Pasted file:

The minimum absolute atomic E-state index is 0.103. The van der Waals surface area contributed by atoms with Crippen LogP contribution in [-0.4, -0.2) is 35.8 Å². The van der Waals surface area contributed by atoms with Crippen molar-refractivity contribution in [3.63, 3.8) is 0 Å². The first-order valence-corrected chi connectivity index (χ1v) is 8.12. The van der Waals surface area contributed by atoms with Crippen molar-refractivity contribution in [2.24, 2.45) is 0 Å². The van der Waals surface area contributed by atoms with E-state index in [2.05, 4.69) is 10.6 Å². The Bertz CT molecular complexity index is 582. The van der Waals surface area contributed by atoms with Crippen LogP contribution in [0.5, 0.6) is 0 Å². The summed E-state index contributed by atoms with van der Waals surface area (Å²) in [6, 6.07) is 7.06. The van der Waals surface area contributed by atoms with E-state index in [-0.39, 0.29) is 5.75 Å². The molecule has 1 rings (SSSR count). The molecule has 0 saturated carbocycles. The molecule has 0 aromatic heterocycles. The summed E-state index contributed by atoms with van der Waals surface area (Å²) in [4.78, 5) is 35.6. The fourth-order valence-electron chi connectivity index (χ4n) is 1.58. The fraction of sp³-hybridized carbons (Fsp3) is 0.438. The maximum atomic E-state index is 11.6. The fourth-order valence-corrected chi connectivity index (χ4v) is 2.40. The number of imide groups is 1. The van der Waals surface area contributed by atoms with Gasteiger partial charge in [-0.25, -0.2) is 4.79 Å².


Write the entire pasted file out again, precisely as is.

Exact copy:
The minimum absolute atomic E-state index is 0.103. The van der Waals surface area contributed by atoms with Crippen LogP contribution in [-0.4, -0.2) is 35.8 Å². The van der Waals surface area contributed by atoms with Crippen molar-refractivity contribution in [3.63, 3.8) is 0 Å². The first-order valence-corrected chi connectivity index (χ1v) is 8.12. The van der Waals surface area contributed by atoms with Crippen molar-refractivity contribution in [2.24, 2.45) is 0 Å². The van der Waals surface area contributed by atoms with E-state index in [2.05, 4.69) is 10.6 Å². The Bertz CT molecular complexity index is 582. The van der Waals surface area contributed by atoms with Crippen LogP contribution in [0.5, 0.6) is 0 Å². The summed E-state index contributed by atoms with van der Waals surface area (Å²) in [6, 6.07) is 7.06. The van der Waals surface area contributed by atoms with E-state index in [-0.39, 0.29) is 5.75 Å². The molecule has 1 rings (SSSR count). The molecule has 0 saturated carbocycles. The molecule has 0 aromatic heterocycles. The summed E-state index contributed by atoms with van der Waals surface area (Å²) in [4.78, 5) is 35.6. The fourth-order valence-electron chi connectivity index (χ4n) is 1.58. The fraction of sp³-hybridized carbons (Fsp3) is 0.438. The maximum atomic E-state index is 11.6. The fourth-order valence-corrected chi connectivity index (χ4v) is 2.40. The number of imide groups is 1. The van der Waals surface area contributed by atoms with Gasteiger partial charge in [-0.25, -0.2) is 4.79 Å².